Sonic Branding: How Sound Sets the Tone for Customer Experiences

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Under Armour x SoundCloud ShifttheCulture New York

Last year, Tinder added a feature that allows you to link your dating profile to your Spotify account, giving potential lovers a sense of your music taste. You can share your favorite artists and what Spotify calls your Anthem—“that one single track that tells your story”.

While sharing Bieber’s new hit single may not keep you from being single, it gives Sally, 26, “avid traveler/coffee connoisseur/SoulCycle addict,” a feel for who you are in a way descriptions and pictures cannot. Music does the same for brands. Just as a verbal or visual identity can communicate a brand’s personality and sway your emotions, so can an effective sonic identity.

“Music can set the tone, the pace, and the energy behind what you stand for,” says Kevin Perlmutter, Chief of Innovation at Man Made Music, a sonic branding company based in New York. With CEO Joel Beckerman and team, Perlmutter helps direct the music for brand experiences like virtual reality, retail stores, apps, commercials, and more. As the foundation for various sonic touchpoints, Man Made creates what it calls “anthems” (not to be confused with Tinder Anthems)—1-2 minute sonic representations of a brand’s personality.

When IMAX recently sought to fill its pre-movie intro with music, Man Made took IMAX’s brand identity—”the world’s most immersive movie experience”—and brought it to life through an anthem. When you hear the anthem in theaters, the bass vibrates your seat. You feel the range of frequencies the theater can deliver, you sit in the massive space the sound has to move, and you surround yourself in the 150-person orchestra that Man Made recorded in the Czech Republic. Before the movie even starts, you’re on the edge of your seat, enveloped in sound, part of the world’s most immersive movie experience.

As a brand encouraging athletes to be “better, stronger, and more powerful,” Under Armour conveys its spirit of motivation and self-empowerment through sound. Check out its commercial (above) from its “Rule Yourself” campaign. The spot sounds like a workout in musical form. There’s repetition, a sense of focus, a natural rise and fall. You warm up slowly, breathe more heavily as the work out picks up. You talk to yourself for encouragement (listen closely as athletes mutter motivational phrases at 0:30), push yourself until the workout ends, and leave feeling disciplined. The sound tells a story that conducts your thoughts, even your emotions. It puts you on a bench in a gym, motivating you to be better, stronger, and more powerful.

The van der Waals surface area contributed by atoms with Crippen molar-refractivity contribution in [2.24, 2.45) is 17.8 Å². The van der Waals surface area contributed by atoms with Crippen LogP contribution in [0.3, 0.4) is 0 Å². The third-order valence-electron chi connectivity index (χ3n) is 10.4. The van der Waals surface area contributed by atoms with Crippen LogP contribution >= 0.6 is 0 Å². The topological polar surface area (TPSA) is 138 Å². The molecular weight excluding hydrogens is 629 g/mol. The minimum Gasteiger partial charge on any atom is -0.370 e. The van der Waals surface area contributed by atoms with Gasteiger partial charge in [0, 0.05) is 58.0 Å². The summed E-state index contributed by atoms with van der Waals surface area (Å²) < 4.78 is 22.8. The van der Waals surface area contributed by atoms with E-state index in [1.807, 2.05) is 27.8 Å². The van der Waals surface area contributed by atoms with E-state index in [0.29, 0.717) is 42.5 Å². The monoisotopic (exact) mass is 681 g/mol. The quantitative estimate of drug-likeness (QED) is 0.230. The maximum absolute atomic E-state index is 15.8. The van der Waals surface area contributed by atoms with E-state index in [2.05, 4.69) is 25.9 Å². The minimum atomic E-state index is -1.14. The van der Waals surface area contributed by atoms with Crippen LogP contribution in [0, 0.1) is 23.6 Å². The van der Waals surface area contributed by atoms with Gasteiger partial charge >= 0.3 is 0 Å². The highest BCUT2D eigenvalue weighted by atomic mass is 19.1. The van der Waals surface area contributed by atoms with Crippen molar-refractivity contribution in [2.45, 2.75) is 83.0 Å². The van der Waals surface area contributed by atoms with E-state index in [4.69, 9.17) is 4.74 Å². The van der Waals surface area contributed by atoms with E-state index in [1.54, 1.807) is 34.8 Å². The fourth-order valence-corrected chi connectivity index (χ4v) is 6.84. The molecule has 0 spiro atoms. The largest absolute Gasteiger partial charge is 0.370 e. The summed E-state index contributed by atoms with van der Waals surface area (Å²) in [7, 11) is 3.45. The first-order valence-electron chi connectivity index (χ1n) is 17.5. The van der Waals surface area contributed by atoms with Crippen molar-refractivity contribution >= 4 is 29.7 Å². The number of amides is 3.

Under Armour Brand House Broadway Soho New York

Since Under Armour tells a consistent story with sound across touchpoints, you’ll get that same feeling if you visit the Under Armour store on Broadway in New York’s SoHo district, its first “brand house.” Ray, a Selling Specialist at the store, explained that every brand house has similar music. Motivational playlists like “The Best Never Stop,” “I Will What I Want,” and “Rule Yourself” fill retail stores around the world. To extend beyond the shopping experience and into your next workout, Under Armour shares these playlists on Spotify, 8tracks, and YouTube.

Spencer Manio, a professional DJ and music curator, helped design the sound of Under Armour’s retail stores. “You become invested in knowing that the music represents all these things that you don’t see on a retail level, but rather the whole company, their culture,” Manio explains. “At that point, you stop programming for the customer and program for the brand.” Rather than looping the top 100, Manio sets the tone for the brand in a way that not only motivates consumers, but also inspires employees. Before the SoHo Brand House opens in the morning, Ray and the sales team huddle up. They gossip about life, plan for the day ahead, and pump themselves up with the Under Armour tunes in the background.

SoundCloud and Under Armour also recently co-hosted #ShiftTheCulture, a music-based experience in downtown New York. Taking over legendary New York City barbershop Astor Place Hairstylists, the brands brought together two worlds with obvious connections — music and sneakers — for a night of live performances by Goldlink, Leaf and Reese LAFLARE with a special DJ set by Take A DayTrip.

These tunes evoke emotions, and emotions influence sales. “Emotion is the component of customer experience that has the largest impact on loyalty,” according to Bruce Temkin, Managing Partner of The Temkin Group, a customer experience consultancy. Whether it’s the heroism of a trumpet or the heart-tug of a violin, sound has a unique power to pull you in. “As a strategic music studio, our philosophy is based on the premise that half of storytelling is sound, because it is the strongest conveyer of emotion,” writes Man Made Music Strategist Maya Friedman. With the right sound at the right time, brands can craft a story that’s instrumental in differentiating and improving their customer experience.


Jake Aronson is a verbal identity consultant at Interbrand New York.

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